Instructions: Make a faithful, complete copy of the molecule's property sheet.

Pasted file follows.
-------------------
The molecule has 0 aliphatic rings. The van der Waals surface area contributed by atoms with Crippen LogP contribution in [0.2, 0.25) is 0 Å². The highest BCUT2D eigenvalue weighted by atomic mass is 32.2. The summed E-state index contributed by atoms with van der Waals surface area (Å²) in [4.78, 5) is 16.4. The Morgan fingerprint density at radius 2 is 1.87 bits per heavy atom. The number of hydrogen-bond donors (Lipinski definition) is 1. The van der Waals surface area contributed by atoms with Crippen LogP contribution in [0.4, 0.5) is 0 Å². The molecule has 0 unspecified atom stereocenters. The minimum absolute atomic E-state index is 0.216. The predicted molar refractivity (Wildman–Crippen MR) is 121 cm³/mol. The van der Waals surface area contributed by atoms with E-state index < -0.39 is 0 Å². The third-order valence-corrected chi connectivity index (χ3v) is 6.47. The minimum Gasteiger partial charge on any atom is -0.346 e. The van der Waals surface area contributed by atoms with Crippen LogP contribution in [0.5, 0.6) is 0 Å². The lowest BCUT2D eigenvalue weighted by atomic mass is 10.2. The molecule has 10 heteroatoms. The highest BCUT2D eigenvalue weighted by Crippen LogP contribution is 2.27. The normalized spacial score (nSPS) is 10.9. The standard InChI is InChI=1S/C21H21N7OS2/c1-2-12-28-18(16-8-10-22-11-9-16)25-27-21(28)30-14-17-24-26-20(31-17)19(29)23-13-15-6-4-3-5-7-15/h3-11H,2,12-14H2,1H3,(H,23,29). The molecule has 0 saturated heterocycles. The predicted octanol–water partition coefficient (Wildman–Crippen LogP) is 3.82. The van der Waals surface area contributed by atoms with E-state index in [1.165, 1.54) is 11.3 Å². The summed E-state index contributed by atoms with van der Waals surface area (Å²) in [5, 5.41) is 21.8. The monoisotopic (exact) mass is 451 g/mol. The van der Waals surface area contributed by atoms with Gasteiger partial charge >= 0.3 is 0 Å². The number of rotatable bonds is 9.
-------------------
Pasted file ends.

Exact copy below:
The molecule has 0 aliphatic rings. The van der Waals surface area contributed by atoms with Crippen LogP contribution in [0.2, 0.25) is 0 Å². The highest BCUT2D eigenvalue weighted by atomic mass is 32.2. The summed E-state index contributed by atoms with van der Waals surface area (Å²) in [4.78, 5) is 16.4. The Morgan fingerprint density at radius 2 is 1.87 bits per heavy atom. The number of hydrogen-bond donors (Lipinski definition) is 1. The van der Waals surface area contributed by atoms with Crippen LogP contribution in [0.4, 0.5) is 0 Å². The molecule has 0 unspecified atom stereocenters. The minimum absolute atomic E-state index is 0.216. The predicted molar refractivity (Wildman–Crippen MR) is 121 cm³/mol. The van der Waals surface area contributed by atoms with E-state index < -0.39 is 0 Å². The third-order valence-corrected chi connectivity index (χ3v) is 6.47. The minimum Gasteiger partial charge on any atom is -0.346 e. The van der Waals surface area contributed by atoms with Crippen LogP contribution in [0.5, 0.6) is 0 Å². The lowest BCUT2D eigenvalue weighted by atomic mass is 10.2. The molecule has 10 heteroatoms. The highest BCUT2D eigenvalue weighted by Crippen LogP contribution is 2.27. The normalized spacial score (nSPS) is 10.9. The standard InChI is InChI=1S/C21H21N7OS2/c1-2-12-28-18(16-8-10-22-11-9-16)25-27-21(28)30-14-17-24-26-20(31-17)19(29)23-13-15-6-4-3-5-7-15/h3-11H,2,12-14H2,1H3,(H,23,29). The molecule has 0 saturated heterocycles. The predicted octanol–water partition coefficient (Wildman–Crippen LogP) is 3.82. The van der Waals surface area contributed by atoms with E-state index in [1.165, 1.54) is 11.3 Å². The summed E-state index contributed by atoms with van der Waals surface area (Å²) in [5, 5.41) is 21.8. The monoisotopic (exact) mass is 451 g/mol. The van der Waals surface area contributed by atoms with Gasteiger partial charge >= 0.3 is 0 Å². The number of rotatable bonds is 9.